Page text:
I had learnt to write very short letters, and the minutes I wrote while at the Government of Singapore Investment Corporation were also short. When I first gave the minutes to Kuan Yew, its new chairman, he said: “I don’t like this. It’s rubbish. I want to know exactly what each person said.” He wanted more details.
In 1989, Kuan Yew was looking for a new Chief Justice and he said my name had been put up by several judges. He said, “Think about it,” and told me to make a decision quickly.
I replied: “Can I think about it?”
He said: “That was what I said. But I hope your answer will be yes because you have done nothing for Singapore!”
He practically scolded me, bringing up the fact that I had declined his offer to be a Supreme Court judge in 1972.
He said there was no time to waste. I asked him what I was supposed to do. He said: “Become Chief Justice! Just clean up the whole thing, you know what to do.”
I said: “Fair enough. But if the job is too much for me, will you release me?”
There was no answer.
The next thing I knew, he was telling people he had found a person and my name was published in the papers. So that was how I became Singapore’s second Chief Justice.
A DIFFERENT BREED OF LAW STUDENTS
Within the legal fraternity, Professor Walter Woon walks as a giant.
His roots are based in academia, although he had a dalliance with lawmaking, serving as a Nominated Member of Parliament from 1992 to 1996. The first Private Member’s Bill to be passed — the Maintenance of Parents Act — was drafted by him.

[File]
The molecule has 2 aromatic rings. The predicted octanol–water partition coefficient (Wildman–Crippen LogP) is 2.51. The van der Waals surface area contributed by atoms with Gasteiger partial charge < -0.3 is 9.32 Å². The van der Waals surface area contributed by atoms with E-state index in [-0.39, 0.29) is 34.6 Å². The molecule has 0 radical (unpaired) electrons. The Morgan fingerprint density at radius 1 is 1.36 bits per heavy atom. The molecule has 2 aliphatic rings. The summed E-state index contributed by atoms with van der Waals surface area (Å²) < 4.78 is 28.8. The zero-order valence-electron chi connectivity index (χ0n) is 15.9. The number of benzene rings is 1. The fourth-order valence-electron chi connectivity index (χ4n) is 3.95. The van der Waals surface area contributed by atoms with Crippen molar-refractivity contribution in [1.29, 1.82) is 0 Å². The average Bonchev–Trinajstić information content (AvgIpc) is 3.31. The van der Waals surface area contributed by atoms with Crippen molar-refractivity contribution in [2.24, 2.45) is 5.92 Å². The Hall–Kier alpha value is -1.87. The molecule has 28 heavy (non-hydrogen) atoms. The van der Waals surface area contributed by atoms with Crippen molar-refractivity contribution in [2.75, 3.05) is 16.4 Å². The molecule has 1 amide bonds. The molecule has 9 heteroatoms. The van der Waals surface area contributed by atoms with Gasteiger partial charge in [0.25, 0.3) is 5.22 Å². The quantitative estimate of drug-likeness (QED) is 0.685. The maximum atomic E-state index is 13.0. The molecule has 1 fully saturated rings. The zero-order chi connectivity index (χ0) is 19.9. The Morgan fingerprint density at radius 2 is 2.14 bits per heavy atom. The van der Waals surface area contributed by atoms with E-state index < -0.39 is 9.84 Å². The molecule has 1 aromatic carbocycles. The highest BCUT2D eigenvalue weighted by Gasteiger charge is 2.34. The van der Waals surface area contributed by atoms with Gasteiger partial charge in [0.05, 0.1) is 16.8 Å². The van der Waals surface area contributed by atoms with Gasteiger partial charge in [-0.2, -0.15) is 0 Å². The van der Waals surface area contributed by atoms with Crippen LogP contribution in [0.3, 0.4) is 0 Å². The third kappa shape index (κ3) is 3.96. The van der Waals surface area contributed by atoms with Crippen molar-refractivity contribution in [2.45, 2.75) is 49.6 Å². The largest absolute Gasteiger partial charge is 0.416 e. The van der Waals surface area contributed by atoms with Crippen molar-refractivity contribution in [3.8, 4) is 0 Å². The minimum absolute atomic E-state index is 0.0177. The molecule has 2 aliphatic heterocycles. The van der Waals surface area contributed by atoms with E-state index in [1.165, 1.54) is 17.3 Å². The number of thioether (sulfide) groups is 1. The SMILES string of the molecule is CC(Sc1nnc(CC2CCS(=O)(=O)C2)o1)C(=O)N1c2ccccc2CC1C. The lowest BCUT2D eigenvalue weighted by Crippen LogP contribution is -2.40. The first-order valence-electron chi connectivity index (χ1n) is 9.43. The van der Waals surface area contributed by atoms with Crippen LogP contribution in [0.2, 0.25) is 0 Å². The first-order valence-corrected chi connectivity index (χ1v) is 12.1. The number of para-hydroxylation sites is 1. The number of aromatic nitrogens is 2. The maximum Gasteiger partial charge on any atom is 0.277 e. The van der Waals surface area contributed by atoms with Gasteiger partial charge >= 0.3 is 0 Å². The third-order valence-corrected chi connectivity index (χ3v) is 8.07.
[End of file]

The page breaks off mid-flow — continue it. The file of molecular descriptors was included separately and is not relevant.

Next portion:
Prof Woon, 59, also served as an ambassador overseas, before taking up the Attorney-General (AG) appointment in Singapore in 2008, going on to argue several cases personally. One of his last court appearances was for the high-profile case of Malaysian drug trafficker Yong Vui Kong, in the latter’s appeal against the death sentence.
After stepping down as AG in 2010, he returned to his first love — academia — and is now dean of the Singapore Institute of Legal Education. Most recently, he joined RHTLaw Taylor Wessing as chairman and senior consultant.
The career choices that Prof Woon has made allowed him to spend more time with his twin sons during their growing-up years.
While his sons, Adrian and Alexander, have followed in his footsteps and pursued law, Prof Woon notes that the profession is no longer the same as when he was a rookie.
“Law has become more of a business, rather than a profession. It is a pity but it’s inevitable. The old clubby feeling disappeared when the profession expanded. Firms are 200, 300 (in size). They have to be run as a business,” Prof Woon says.
These days, young lawyers are a different breed. “They’re less hungry than they used to be. Nowadays, unlike my generation, they have the expectation of inheritance. The majority of the students who come into law school nowadays come from families that are well-off,” he points out.
Lacking drive, the newcomers no longer find it necessary to stay in the profession through “thick and thin”.